Inguinal Hernia Repair by TEP - general and visceral surgery

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date of publication: 14.09.2011

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  • Access to the preperitoneal space

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    1 cm subumbilical skin incision Split the fatty tissue with Langenbeck retractors and expose the fascia/anterior rectus sheath. About 1 cm paramedian scalpel incision on the side of the hernia. Pull the medial flap of the fascia anteriad with a sharp clamp. Slip the Langenbeck retractor below the rectus muscle and lift it anteriad.

    Tip: If the fascia is incised precisely in the midline, this will open the abdominal cavity and not the rectus sheath. In this case, close the fascia and incise more laterally.

  • Trocar insertion

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    With a long peanut sponge on the posterior lamina of the rectus sheath, bluntly dissect the preperitoneal space down retrosymphysially. Follow this with blunt insertion of the 10 mm trocar and then gas inflation at a pressure of 10 – 15 mmHg. Insert the laparoscope with the camera Under visual control insert a 5 mm trocar in the median plane exactly halfway between the umbilicus and pubic symphysis

    Tip: Note the epigastric vessels regularly seen here, before inserting the 5 mm trocar. Use trocars with a locking mechanism since otherwise they will slip and massively hinder any preparation!

  • Dissecting the preperitoneal space

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    Dissect the preperitoneal space, primarily with the scissors, through the 5 mm trocar. Starting retrosymphysially, clear the tissue in one anteroposterior sweep from the posterior aspect of the pubic symphysis down to the bladder. Small vessels traversing the field can be coagulated.

    Follow this by bluntly dissecting the lateral space in the same way until the lateral margin of the rectus sheath is seen. Transect it in small steps with the scissors up to the plane of the superior anterior iliac spine. Under visual control, insert the second 5 mm trocar about 2 cm medial to the iliac spine.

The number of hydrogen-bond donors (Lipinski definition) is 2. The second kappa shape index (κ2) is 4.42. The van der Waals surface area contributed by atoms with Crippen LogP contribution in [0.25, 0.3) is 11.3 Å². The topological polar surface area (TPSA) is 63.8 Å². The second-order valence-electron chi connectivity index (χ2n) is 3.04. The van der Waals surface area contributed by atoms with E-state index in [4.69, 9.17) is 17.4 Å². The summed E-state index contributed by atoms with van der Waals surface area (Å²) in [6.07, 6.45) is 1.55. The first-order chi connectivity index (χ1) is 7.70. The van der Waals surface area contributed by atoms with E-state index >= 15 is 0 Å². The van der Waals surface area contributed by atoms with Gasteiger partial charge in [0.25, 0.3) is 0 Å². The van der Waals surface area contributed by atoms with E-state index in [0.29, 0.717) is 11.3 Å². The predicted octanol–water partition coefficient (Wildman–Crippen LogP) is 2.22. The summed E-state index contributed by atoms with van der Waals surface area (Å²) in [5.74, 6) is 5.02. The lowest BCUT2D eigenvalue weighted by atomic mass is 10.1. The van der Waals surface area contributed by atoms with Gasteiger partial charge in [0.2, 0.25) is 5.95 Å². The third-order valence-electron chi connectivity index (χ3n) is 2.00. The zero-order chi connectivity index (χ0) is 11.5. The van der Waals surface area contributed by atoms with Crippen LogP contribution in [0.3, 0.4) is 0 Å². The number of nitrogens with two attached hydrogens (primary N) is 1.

Tip: Sharply transect the lateral margin of the rectus sheath as far anterior as possible since otherwise this would open up the abdominal cavity!

  • Hernia sac dissection in direct hernia

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    From now on work with the dissector and scissors through 5 mm trocars. Traction and counter-traction will provide thorough blunt dissection of the preperitoneal space.

    This example demonstrates dissection of a right-sided direct hernia. With both instruments bluntly pull the hernia sac and its contents back from the defect.

    Tip: Since the dissection is carried extremely close to the femoral vessels, care must be taken to spare venous branches which, when injured, tend to hemorrhage and require lots of patience and extensive experience in hemostasis!

  • Hernia sac dissection in indirect hernia

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    In this example the left-sided indirect hernia sac is located lateral to the epigastric vessels and spermatic duct and within the spermatic cord.

    With traction and counter-traction bluntly dissect the hernia sac off the spermatic cord and as far posteriad as possible. Preperitoneal lipomas can be managed in the same way.

    Then pull the tensing peritoneum off the spermatic cord as far posteriad as possible.

    Tip: There are always numerous lymph nodes lateral to the spermatic cord. Dissection by the inexperienced surgeon in this area may result in hard to control persistent bleeding!

  • Mesh placement

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    After having completed the dissection prepare the mesh whose corners are rounded off with the scissors. Tightly roll up the mesh, grab one end with the dissector and then insert it blindly through the 10 mm trocar of the laparoscope. Unfurl the mesh and place it such that it completely covers the medial and lateral hernial orifices. During posterior placement ensure that the hernia sac and peritoneum, as well as any preperitoneal lipoma, will end up anterior to the mesh and not posterior to it. If so desired place a Redon drain. Deflate the gas under visual control and note that the peritoneum will mold to the posterior aspect the mesh.

  • Closing the incisions

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    After closing the anterior rectus sheath the skin incisions are closed with interrupted sutures – if so desired, with absorbable monofilament sutures.